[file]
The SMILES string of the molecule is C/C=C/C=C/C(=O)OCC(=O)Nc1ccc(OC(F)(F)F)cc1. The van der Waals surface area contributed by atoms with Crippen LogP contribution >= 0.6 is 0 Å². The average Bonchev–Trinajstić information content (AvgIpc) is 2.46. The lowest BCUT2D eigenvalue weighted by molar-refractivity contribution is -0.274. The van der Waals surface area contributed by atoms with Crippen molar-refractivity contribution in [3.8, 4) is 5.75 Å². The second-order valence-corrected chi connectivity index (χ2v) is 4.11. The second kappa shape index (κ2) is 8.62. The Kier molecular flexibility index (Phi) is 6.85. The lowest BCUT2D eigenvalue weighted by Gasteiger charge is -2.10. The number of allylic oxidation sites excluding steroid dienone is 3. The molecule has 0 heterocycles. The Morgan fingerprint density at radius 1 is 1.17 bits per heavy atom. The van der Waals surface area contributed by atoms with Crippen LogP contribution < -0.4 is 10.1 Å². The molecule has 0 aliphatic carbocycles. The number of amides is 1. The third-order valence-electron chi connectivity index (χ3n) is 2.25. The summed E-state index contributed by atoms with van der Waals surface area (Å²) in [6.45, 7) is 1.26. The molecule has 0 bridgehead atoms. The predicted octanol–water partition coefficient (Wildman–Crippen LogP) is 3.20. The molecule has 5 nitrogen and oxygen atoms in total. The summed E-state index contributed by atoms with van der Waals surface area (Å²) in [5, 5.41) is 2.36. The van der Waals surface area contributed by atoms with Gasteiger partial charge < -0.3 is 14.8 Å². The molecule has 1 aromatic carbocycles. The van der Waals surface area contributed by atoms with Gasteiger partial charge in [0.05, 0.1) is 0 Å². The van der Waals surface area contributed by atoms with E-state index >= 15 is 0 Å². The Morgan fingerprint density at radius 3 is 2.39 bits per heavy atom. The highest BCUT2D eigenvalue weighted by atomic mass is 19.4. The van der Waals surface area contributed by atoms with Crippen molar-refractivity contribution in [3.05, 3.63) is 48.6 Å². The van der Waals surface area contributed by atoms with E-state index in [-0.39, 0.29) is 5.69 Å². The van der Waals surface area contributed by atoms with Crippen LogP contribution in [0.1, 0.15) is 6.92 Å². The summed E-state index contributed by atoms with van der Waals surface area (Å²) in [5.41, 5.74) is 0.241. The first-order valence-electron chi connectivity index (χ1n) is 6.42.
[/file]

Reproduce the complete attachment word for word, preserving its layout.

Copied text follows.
The SMILES string of the molecule is C/C=C/C=C/C(=O)OCC(=O)Nc1ccc(OC(F)(F)F)cc1. The van der Waals surface area contributed by atoms with Crippen LogP contribution >= 0.6 is 0 Å². The average Bonchev–Trinajstić information content (AvgIpc) is 2.46. The lowest BCUT2D eigenvalue weighted by molar-refractivity contribution is -0.274. The van der Waals surface area contributed by atoms with Crippen molar-refractivity contribution in [3.8, 4) is 5.75 Å². The second-order valence-corrected chi connectivity index (χ2v) is 4.11. The second kappa shape index (κ2) is 8.62. The Kier molecular flexibility index (Phi) is 6.85. The lowest BCUT2D eigenvalue weighted by Gasteiger charge is -2.10. The number of allylic oxidation sites excluding steroid dienone is 3. The molecule has 0 heterocycles. The Morgan fingerprint density at radius 1 is 1.17 bits per heavy atom. The van der Waals surface area contributed by atoms with Crippen LogP contribution < -0.4 is 10.1 Å². The molecule has 0 aliphatic carbocycles. The number of amides is 1. The third-order valence-electron chi connectivity index (χ3n) is 2.25. The summed E-state index contributed by atoms with van der Waals surface area (Å²) in [6.45, 7) is 1.26. The molecule has 0 bridgehead atoms. The predicted octanol–water partition coefficient (Wildman–Crippen LogP) is 3.20. The molecule has 5 nitrogen and oxygen atoms in total. The summed E-state index contributed by atoms with van der Waals surface area (Å²) in [5, 5.41) is 2.36. The van der Waals surface area contributed by atoms with Gasteiger partial charge < -0.3 is 14.8 Å². The molecule has 1 aromatic carbocycles. The van der Waals surface area contributed by atoms with Gasteiger partial charge in [0.05, 0.1) is 0 Å². The van der Waals surface area contributed by atoms with E-state index >= 15 is 0 Å². The Morgan fingerprint density at radius 3 is 2.39 bits per heavy atom. The highest BCUT2D eigenvalue weighted by atomic mass is 19.4. The van der Waals surface area contributed by atoms with Crippen molar-refractivity contribution in [3.05, 3.63) is 48.6 Å². The van der Waals surface area contributed by atoms with E-state index in [-0.39, 0.29) is 5.69 Å². The van der Waals surface area contributed by atoms with Crippen LogP contribution in [0.1, 0.15) is 6.92 Å². The summed E-state index contributed by atoms with van der Waals surface area (Å²) in [5.41, 5.74) is 0.241. The first-order valence-electron chi connectivity index (χ1n) is 6.42.